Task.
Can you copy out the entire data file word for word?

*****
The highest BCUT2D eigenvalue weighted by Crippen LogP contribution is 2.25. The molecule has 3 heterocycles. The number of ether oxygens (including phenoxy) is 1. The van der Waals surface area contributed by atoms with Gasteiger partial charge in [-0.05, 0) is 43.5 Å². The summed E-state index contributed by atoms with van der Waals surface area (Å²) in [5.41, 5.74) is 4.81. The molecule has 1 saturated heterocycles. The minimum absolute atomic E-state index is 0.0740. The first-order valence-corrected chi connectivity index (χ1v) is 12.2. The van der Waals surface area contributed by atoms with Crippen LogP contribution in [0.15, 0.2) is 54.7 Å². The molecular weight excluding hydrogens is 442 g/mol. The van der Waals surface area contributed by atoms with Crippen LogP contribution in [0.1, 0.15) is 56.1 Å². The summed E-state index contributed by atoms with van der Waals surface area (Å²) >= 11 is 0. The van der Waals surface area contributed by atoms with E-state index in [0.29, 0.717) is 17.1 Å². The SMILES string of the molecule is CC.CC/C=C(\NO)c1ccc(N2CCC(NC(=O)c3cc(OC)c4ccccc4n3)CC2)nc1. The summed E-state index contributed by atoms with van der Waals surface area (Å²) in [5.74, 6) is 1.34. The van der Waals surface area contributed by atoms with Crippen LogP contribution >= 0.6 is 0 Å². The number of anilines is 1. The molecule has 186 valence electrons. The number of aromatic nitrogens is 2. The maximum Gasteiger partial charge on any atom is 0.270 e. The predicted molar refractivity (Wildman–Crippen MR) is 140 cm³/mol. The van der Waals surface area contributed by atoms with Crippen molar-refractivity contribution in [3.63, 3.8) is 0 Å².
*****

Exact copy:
The highest BCUT2D eigenvalue weighted by Crippen LogP contribution is 2.25. The molecule has 3 heterocycles. The number of ether oxygens (including phenoxy) is 1. The van der Waals surface area contributed by atoms with Gasteiger partial charge in [-0.05, 0) is 43.5 Å². The summed E-state index contributed by atoms with van der Waals surface area (Å²) in [5.41, 5.74) is 4.81. The molecule has 1 saturated heterocycles. The minimum absolute atomic E-state index is 0.0740. The first-order valence-corrected chi connectivity index (χ1v) is 12.2. The van der Waals surface area contributed by atoms with Crippen LogP contribution in [0.15, 0.2) is 54.7 Å². The molecular weight excluding hydrogens is 442 g/mol. The van der Waals surface area contributed by atoms with Crippen LogP contribution in [0.1, 0.15) is 56.1 Å². The summed E-state index contributed by atoms with van der Waals surface area (Å²) >= 11 is 0. The van der Waals surface area contributed by atoms with E-state index in [0.29, 0.717) is 17.1 Å². The SMILES string of the molecule is CC.CC/C=C(\NO)c1ccc(N2CCC(NC(=O)c3cc(OC)c4ccccc4n3)CC2)nc1. The summed E-state index contributed by atoms with van der Waals surface area (Å²) in [5.74, 6) is 1.34. The van der Waals surface area contributed by atoms with Crippen LogP contribution >= 0.6 is 0 Å². The number of anilines is 1. The molecule has 186 valence electrons. The number of aromatic nitrogens is 2. The maximum Gasteiger partial charge on any atom is 0.270 e. The predicted molar refractivity (Wildman–Crippen MR) is 140 cm³/mol. The van der Waals surface area contributed by atoms with Crippen molar-refractivity contribution in [3.63, 3.8) is 0 Å².